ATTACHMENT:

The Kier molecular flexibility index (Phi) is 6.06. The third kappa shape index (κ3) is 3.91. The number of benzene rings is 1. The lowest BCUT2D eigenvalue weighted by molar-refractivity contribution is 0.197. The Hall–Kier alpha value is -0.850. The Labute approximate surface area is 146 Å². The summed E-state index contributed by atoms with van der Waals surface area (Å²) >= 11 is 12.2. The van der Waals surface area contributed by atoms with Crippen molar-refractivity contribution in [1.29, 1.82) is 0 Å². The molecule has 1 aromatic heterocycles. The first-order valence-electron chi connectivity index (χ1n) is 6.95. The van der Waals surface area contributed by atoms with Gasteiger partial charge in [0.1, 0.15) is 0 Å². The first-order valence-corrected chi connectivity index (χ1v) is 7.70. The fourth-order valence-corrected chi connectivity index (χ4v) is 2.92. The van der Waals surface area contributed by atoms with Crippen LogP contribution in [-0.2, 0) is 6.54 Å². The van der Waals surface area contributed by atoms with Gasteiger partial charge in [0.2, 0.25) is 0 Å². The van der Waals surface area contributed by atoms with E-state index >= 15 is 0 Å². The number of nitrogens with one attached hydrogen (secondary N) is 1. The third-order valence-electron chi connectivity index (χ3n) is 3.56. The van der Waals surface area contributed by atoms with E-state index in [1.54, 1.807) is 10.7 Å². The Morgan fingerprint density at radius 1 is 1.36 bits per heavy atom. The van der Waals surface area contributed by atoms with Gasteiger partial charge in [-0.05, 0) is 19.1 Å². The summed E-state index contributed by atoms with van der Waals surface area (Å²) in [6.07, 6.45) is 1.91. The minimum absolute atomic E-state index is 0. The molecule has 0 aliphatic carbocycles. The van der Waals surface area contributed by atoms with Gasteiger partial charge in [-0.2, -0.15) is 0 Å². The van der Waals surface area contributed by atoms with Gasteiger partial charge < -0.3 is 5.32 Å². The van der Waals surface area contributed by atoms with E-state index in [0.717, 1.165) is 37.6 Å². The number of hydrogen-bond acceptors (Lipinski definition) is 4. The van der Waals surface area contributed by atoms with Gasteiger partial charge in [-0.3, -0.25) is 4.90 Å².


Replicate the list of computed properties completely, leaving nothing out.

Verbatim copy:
The Kier molecular flexibility index (Phi) is 6.06. The third kappa shape index (κ3) is 3.91. The number of benzene rings is 1. The lowest BCUT2D eigenvalue weighted by molar-refractivity contribution is 0.197. The Hall–Kier alpha value is -0.850. The Labute approximate surface area is 146 Å². The summed E-state index contributed by atoms with van der Waals surface area (Å²) >= 11 is 12.2. The van der Waals surface area contributed by atoms with Crippen molar-refractivity contribution in [1.29, 1.82) is 0 Å². The molecule has 1 aromatic heterocycles. The first-order valence-electron chi connectivity index (χ1n) is 6.95. The van der Waals surface area contributed by atoms with Gasteiger partial charge in [0.1, 0.15) is 0 Å². The first-order valence-corrected chi connectivity index (χ1v) is 7.70. The fourth-order valence-corrected chi connectivity index (χ4v) is 2.92. The van der Waals surface area contributed by atoms with Crippen LogP contribution in [-0.2, 0) is 6.54 Å². The van der Waals surface area contributed by atoms with Gasteiger partial charge in [0.2, 0.25) is 0 Å². The van der Waals surface area contributed by atoms with E-state index >= 15 is 0 Å². The number of nitrogens with one attached hydrogen (secondary N) is 1. The third-order valence-electron chi connectivity index (χ3n) is 3.56. The van der Waals surface area contributed by atoms with E-state index in [1.54, 1.807) is 10.7 Å². The Morgan fingerprint density at radius 1 is 1.36 bits per heavy atom. The van der Waals surface area contributed by atoms with Gasteiger partial charge in [-0.05, 0) is 19.1 Å². The summed E-state index contributed by atoms with van der Waals surface area (Å²) in [6.07, 6.45) is 1.91. The minimum absolute atomic E-state index is 0. The molecule has 0 aliphatic carbocycles. The van der Waals surface area contributed by atoms with Gasteiger partial charge in [-0.2, -0.15) is 0 Å². The van der Waals surface area contributed by atoms with Gasteiger partial charge < -0.3 is 5.32 Å². The van der Waals surface area contributed by atoms with E-state index in [0.717, 1.165) is 37.6 Å². The number of hydrogen-bond acceptors (Lipinski definition) is 4. The van der Waals surface area contributed by atoms with Gasteiger partial charge in [-0.3, -0.25) is 4.90 Å².